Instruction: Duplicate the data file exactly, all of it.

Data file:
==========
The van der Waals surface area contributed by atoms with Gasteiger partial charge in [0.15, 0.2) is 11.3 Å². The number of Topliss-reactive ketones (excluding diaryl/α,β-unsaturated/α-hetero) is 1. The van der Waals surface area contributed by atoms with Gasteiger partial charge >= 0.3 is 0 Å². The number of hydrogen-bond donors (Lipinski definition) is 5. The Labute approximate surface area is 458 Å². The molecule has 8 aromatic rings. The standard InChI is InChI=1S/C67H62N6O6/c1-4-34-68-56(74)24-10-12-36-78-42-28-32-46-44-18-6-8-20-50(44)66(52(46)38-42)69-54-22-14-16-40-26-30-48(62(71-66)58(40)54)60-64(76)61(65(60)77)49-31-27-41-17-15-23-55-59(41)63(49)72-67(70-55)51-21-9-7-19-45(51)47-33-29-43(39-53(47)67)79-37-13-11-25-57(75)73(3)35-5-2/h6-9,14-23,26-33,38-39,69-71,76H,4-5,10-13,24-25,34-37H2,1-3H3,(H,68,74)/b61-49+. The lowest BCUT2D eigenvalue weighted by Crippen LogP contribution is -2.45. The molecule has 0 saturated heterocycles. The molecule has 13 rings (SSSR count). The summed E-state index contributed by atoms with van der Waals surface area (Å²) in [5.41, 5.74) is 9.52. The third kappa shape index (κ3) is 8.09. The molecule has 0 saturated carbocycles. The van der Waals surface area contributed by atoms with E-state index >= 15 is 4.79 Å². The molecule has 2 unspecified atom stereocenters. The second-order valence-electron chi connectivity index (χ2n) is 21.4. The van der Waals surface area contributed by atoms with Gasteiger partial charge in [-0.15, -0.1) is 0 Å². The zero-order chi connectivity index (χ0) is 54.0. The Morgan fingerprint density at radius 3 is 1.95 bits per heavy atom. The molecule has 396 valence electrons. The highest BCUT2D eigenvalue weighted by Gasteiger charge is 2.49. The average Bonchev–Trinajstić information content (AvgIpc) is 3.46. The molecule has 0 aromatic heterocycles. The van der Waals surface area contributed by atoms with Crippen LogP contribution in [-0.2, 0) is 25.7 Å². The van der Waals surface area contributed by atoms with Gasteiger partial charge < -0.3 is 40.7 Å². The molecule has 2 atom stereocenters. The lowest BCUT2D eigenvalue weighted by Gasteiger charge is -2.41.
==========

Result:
The van der Waals surface area contributed by atoms with Gasteiger partial charge in [0.15, 0.2) is 11.3 Å². The number of Topliss-reactive ketones (excluding diaryl/α,β-unsaturated/α-hetero) is 1. The van der Waals surface area contributed by atoms with Gasteiger partial charge >= 0.3 is 0 Å². The number of hydrogen-bond donors (Lipinski definition) is 5. The Labute approximate surface area is 458 Å². The molecule has 8 aromatic rings. The standard InChI is InChI=1S/C67H62N6O6/c1-4-34-68-56(74)24-10-12-36-78-42-28-32-46-44-18-6-8-20-50(44)66(52(46)38-42)69-54-22-14-16-40-26-30-48(62(71-66)58(40)54)60-64(76)61(65(60)77)49-31-27-41-17-15-23-55-59(41)63(49)72-67(70-55)51-21-9-7-19-45(51)47-33-29-43(39-53(47)67)79-37-13-11-25-57(75)73(3)35-5-2/h6-9,14-23,26-33,38-39,69-71,76H,4-5,10-13,24-25,34-37H2,1-3H3,(H,68,74)/b61-49+. The lowest BCUT2D eigenvalue weighted by Crippen LogP contribution is -2.45. The molecule has 0 saturated heterocycles. The molecule has 13 rings (SSSR count). The summed E-state index contributed by atoms with van der Waals surface area (Å²) in [5.41, 5.74) is 9.52. The third kappa shape index (κ3) is 8.09. The molecule has 0 saturated carbocycles. The van der Waals surface area contributed by atoms with E-state index >= 15 is 4.79 Å². The molecule has 2 unspecified atom stereocenters. The second-order valence-electron chi connectivity index (χ2n) is 21.4. The van der Waals surface area contributed by atoms with Gasteiger partial charge in [-0.15, -0.1) is 0 Å². The zero-order chi connectivity index (χ0) is 54.0. The Morgan fingerprint density at radius 3 is 1.95 bits per heavy atom. The molecule has 396 valence electrons. The highest BCUT2D eigenvalue weighted by Gasteiger charge is 2.49. The average Bonchev–Trinajstić information content (AvgIpc) is 3.46. The molecule has 0 aromatic heterocycles. The van der Waals surface area contributed by atoms with Crippen LogP contribution in [-0.2, 0) is 25.7 Å². The van der Waals surface area contributed by atoms with Gasteiger partial charge < -0.3 is 40.7 Å². The molecule has 2 atom stereocenters. The lowest BCUT2D eigenvalue weighted by Gasteiger charge is -2.41.